I have been planting magnolias in landscapes for over twenty years; I am a fan. They are chunky, open growing, large leaved trees that satisfy the gardener in me in every regard. Old trees have a gorgeous shape; the flowers, and later, the leaves are breathtaking. There are a number of magnolias that prosper in my cold climate; Wada’s Memory, Yellow Butterflies, Galaxy-my love list is long. As I have tried to grow the Magnolia Grandiflora hybrid “Brown Bracken”, reputedly the hardiest of the grandiflora hybrids, without success, southern magnolia only graces my gardening life at the holidays.
I cannot imagine ever tiring of these large, shiny, ovate leaves. What leaf do you know that is shiny green on one side, and felted cinnamon brown on the reverse? As much as I admire this mix of color revealed in a mature tree, I value the trimmings in wreaths and garlands at the holidays.
My supplier farms these trees; his November prunings and clippings are sent all over the country at the holiday. All green leaved wreaths, mixed green and brown wreaths, garlands, bunches of 16″ long clippings-even 4′ and 6′ tall branches-glorious. Broad leaved evergreens are prized by gardeners in northern climates; I am never so happy to have them as right now.
Holly does poorly as a cut green-even outdoors. Freezing temperatures can spoil the foliage overnight. Though popular for interior holiday arrangements, its shelf life is fleeting at best. Magnolia holds up our entire season. As it dries, the leaves curl. This makes for places to stuff fresh needled greens, berries, ornament-and lights.
A southern magnolia wreath kept indoors, and carefully stored, will last many years. The dark green leaves will turn a pale platinum green. The felted backs of the leaves do not change in color or texture. Very old magnolia leaves are brittle, but stable. With good care, a treasured magnolia wreath is a keepsake. Outdoors, the leaves will turn an olive brown when dry, but this takes a long time. Depending on the sun expsoure, it is well into January before the leaves fade.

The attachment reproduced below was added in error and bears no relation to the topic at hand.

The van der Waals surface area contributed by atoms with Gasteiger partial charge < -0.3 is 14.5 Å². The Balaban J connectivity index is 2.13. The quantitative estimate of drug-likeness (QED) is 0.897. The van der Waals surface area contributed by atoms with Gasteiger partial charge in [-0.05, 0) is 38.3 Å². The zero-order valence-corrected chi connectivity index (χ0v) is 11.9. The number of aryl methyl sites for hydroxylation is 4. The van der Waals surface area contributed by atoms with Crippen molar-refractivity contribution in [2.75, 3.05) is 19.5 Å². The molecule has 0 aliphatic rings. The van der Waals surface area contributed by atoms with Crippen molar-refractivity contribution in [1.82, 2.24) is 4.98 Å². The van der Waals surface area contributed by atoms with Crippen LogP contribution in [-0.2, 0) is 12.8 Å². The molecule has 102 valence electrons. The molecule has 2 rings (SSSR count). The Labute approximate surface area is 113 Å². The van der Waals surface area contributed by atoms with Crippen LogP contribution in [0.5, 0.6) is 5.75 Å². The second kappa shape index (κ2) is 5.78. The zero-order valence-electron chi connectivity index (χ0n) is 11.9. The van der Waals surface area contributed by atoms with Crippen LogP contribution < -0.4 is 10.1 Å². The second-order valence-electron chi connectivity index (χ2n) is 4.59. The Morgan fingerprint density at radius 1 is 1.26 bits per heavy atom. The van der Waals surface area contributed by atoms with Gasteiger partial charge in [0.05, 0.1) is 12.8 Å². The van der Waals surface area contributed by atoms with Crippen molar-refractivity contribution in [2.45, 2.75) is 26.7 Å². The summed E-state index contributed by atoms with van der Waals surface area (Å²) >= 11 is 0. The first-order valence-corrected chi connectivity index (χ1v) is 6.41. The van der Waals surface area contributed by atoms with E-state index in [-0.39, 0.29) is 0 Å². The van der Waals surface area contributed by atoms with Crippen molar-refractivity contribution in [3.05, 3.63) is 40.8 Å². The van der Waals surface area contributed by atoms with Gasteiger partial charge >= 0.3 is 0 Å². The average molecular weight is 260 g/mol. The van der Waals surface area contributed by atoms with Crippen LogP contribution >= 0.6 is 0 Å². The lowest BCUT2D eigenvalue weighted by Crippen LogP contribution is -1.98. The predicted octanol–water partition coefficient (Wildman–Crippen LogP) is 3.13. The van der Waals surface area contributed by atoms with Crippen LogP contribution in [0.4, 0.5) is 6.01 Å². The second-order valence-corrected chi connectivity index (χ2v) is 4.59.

Magnolia garlands open to reveal deep spaces; they take well to being lighted with no visual trace of a cord. Fresh needled evergreen garlands go dry, stiff, and off color fast. Magnolia garland is hefty; It will keep its shape outdoors in spite of stormy weather.
The cut stems shine in winter pots. Their lush appearance is so unlike the prevailing landscape. A single bunch of cut stems yields enough individual leaves to dress up several evergreen wreaths, a mantle garland, or a package. After the holidays we make table top topiary sculptures from any bunches we have left. None of the magnolia need go to waste.
In February my garland still looks fine; it will look just about like this when I take it down in March. I have had clients store their garlands, lights and all, and use them again the following season. Why not?
This garland stuffed with twigs, moss, noble fir, and acorns is lovely. A gift of the season, from the garden.